The sin of the Golden Calf presents us with difficulties on two levels. How were the people, inspired by the events of the Red Sea and Sinai, capable of becoming idol worshippers? What is perhaps more puzzling, however, is the manner and the speed of the transformation which overwhelmed them. Why so quickly? Temptation was no sooner presented than they succumbed. Not for them the slippery slide into wrongdoing which befalls most who are ensnared by the “evil inclination”.
Ibn Ezra answers the first question by suggesting that the calf was nothing more than a figurehead substitute for their leader Moses who they believed had died on Sinai. Rabbi Yehuda Halevi, on the other hand, accepts that idolatry may have been its original purpose. However, he reminds us that to expect the Jews to disengage themselves completely from the cumulative effect of centuries of exposure to a society which saw deities in tangible form was to demand the impossible.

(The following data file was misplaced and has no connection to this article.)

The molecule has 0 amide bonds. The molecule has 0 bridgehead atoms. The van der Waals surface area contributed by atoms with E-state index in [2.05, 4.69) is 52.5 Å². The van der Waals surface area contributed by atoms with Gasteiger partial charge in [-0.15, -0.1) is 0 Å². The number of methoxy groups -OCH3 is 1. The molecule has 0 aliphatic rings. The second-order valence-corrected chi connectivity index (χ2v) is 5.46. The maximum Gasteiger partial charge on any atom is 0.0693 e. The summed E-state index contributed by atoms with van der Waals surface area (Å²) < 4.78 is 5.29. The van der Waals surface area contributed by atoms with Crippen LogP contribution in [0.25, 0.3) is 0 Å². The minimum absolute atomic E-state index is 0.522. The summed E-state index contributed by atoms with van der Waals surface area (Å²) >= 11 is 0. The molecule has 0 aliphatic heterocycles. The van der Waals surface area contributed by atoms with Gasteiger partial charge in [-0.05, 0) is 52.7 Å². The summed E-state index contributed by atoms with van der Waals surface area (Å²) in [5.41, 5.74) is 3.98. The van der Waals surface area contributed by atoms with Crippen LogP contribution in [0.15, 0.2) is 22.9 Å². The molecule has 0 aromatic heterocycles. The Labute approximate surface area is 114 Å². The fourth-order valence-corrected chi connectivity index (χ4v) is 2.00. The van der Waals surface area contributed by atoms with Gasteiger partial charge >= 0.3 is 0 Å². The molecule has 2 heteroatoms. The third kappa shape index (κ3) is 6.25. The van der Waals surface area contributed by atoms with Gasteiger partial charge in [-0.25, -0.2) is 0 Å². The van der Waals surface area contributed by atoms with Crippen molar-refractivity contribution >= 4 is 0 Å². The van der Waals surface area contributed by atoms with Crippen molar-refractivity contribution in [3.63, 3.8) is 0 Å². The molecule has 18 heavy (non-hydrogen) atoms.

Disengage they did however, at least sufficiently for the Torah to emphasise its surprise at the speed of their fall. Rabbi Chaim Shmuelevitz explains that the transformation of change for an individual or a people can only be sustained if inspirational moments are allowed to be pondered and internalised over an extensive period. The Jews of the Exodus never allowed this to happen.
The maidservants who were inspired by the spectacle of the miracle of the Red Sea to surpass the prophetic powers of Ezekiel allowed those delectable moments to pass without being absorbed and retained. Thus they remained maidservants and not prophetesses.
Inspirational moments will remain just moments unless they are converted to a legacy of permanent influence through sustained spiritual growth.